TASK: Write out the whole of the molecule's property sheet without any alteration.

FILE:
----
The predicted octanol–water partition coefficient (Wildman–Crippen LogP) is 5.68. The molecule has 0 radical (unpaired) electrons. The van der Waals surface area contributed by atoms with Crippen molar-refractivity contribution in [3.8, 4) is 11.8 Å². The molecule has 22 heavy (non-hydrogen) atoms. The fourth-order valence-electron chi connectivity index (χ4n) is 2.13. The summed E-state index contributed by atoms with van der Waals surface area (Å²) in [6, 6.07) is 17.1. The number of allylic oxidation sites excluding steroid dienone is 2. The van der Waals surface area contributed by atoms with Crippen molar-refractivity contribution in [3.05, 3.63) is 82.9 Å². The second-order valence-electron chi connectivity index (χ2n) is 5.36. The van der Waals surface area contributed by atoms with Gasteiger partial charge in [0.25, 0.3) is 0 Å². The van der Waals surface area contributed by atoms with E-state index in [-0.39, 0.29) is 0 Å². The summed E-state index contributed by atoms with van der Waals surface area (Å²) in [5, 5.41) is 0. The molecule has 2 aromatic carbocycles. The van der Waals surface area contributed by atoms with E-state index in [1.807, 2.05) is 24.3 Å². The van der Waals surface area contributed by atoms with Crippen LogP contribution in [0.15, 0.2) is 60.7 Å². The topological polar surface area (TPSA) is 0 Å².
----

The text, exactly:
The predicted octanol–water partition coefficient (Wildman–Crippen LogP) is 5.68. The molecule has 0 radical (unpaired) electrons. The van der Waals surface area contributed by atoms with Crippen molar-refractivity contribution in [3.8, 4) is 11.8 Å². The molecule has 22 heavy (non-hydrogen) atoms. The fourth-order valence-electron chi connectivity index (χ4n) is 2.13. The summed E-state index contributed by atoms with van der Waals surface area (Å²) in [6, 6.07) is 17.1. The number of allylic oxidation sites excluding steroid dienone is 2. The van der Waals surface area contributed by atoms with Crippen molar-refractivity contribution in [3.05, 3.63) is 82.9 Å². The second-order valence-electron chi connectivity index (χ2n) is 5.36. The van der Waals surface area contributed by atoms with Gasteiger partial charge in [0.25, 0.3) is 0 Å². The van der Waals surface area contributed by atoms with E-state index in [-0.39, 0.29) is 0 Å². The summed E-state index contributed by atoms with van der Waals surface area (Å²) in [5, 5.41) is 0. The molecule has 2 aromatic carbocycles. The van der Waals surface area contributed by atoms with E-state index in [1.807, 2.05) is 24.3 Å². The van der Waals surface area contributed by atoms with Crippen LogP contribution in [0.15, 0.2) is 60.7 Å². The topological polar surface area (TPSA) is 0 Å².